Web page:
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Product Details

  • Hardcover: 288 pages
  • Publisher: Putnam Adult (August 5, 2010)
  • Language: English
  • ISBN-10: 0399156372
  • ASIN: B004J8HY4O
  • Product Dimensions: 6.4 x 1 x 9.3 inches
  • Shipping Weight: 1 pounds
  • Average Customer Review: 4.2 out of 5 stars  See all reviews (150 customer reviews)
  • Amazon Best Sellers Rank: #1,822,211 in Books (See Top 100 in Books)

Customer Reviews

Top Customer Reviews

Format: Hardcover
I started Margaret Dilloway's HOW TO BE AN AMERICAN HOUSEWIFE just before bed last week, distracted by my busy day and unable to calm my mind enough to sleep. From the opening sentence, I was surprised at how quickly I sunk into this beautiful, lyrical story -- and how enchanted with Dilloway's world I became. I didn't put the book down again until 2 a.m. -- and only when my eyes were literally shutting.

In this novel centering around identity, growth, healing and motherhood, our protagonists are Shoko and Suiko, or Sue. The Japanese wife of a former American GI, Shoko has become American through assimilation. She chose to marry Charlie, a shy redheaded military man, and left her native Japan after the bombings of Nagasaki and Hiroshima left her culture, land and family devastated. Sue is Shoko and Charlie's divorced American daughter, a lovely woman with a 12-year-old daughter, Helena, who understands her mother little and their Japanese heritage even less. Now aging and facing serious surgery, Shoko is looking back at the life she left in the Japanese countryside -- and the family that disowned her when she married an American. After her father chose her future husband out of a photo line-up of American suitors, Shoko said goodbye to her native country . . . and hello to a world even more foreign than the frightening one she abandoned. But toward the end of her life, did Shoko make the right choices? Could she have changed things for herself, for Charlie, for their son Mike -- or for Sue?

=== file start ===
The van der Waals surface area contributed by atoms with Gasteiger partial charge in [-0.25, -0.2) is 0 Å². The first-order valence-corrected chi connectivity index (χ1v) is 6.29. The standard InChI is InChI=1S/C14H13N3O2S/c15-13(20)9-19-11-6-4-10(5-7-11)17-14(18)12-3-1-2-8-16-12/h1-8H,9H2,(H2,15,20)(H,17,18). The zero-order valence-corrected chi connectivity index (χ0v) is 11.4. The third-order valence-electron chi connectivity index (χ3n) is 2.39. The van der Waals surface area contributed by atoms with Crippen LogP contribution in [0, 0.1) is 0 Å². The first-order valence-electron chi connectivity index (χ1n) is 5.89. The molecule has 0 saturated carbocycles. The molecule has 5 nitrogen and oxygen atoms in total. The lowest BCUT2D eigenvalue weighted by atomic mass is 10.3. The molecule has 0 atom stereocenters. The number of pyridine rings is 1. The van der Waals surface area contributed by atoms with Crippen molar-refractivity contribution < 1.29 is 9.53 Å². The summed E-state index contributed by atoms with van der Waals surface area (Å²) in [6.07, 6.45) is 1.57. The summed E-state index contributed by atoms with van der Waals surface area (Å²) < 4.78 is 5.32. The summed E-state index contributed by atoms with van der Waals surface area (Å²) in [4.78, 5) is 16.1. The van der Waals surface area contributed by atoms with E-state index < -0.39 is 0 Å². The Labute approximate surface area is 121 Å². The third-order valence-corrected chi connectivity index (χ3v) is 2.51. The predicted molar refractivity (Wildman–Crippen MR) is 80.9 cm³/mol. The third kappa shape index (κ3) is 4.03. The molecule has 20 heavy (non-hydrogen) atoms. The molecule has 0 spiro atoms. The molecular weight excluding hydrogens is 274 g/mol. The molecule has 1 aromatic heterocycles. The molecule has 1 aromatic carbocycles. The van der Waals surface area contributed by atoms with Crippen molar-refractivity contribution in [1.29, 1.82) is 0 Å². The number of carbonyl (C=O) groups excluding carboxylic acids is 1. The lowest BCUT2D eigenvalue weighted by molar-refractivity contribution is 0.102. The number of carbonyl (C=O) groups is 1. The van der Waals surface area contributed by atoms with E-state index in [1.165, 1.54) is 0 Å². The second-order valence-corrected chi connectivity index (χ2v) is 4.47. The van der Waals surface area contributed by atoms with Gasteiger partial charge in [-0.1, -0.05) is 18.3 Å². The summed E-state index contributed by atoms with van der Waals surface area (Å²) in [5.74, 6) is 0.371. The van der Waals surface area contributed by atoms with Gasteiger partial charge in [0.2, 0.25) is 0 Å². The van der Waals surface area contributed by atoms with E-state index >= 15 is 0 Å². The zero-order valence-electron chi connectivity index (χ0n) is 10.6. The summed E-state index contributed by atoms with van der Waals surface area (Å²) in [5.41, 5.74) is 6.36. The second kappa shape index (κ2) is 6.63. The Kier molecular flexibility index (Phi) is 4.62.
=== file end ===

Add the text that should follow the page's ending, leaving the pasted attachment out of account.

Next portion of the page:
From the novel's first words to its rapid conclusion, I was enchanted with everything about Dilloway's story. In the cover blurb, author Jamie Ford calls the story "tender and captivating" -- a description I second whole-heartedly.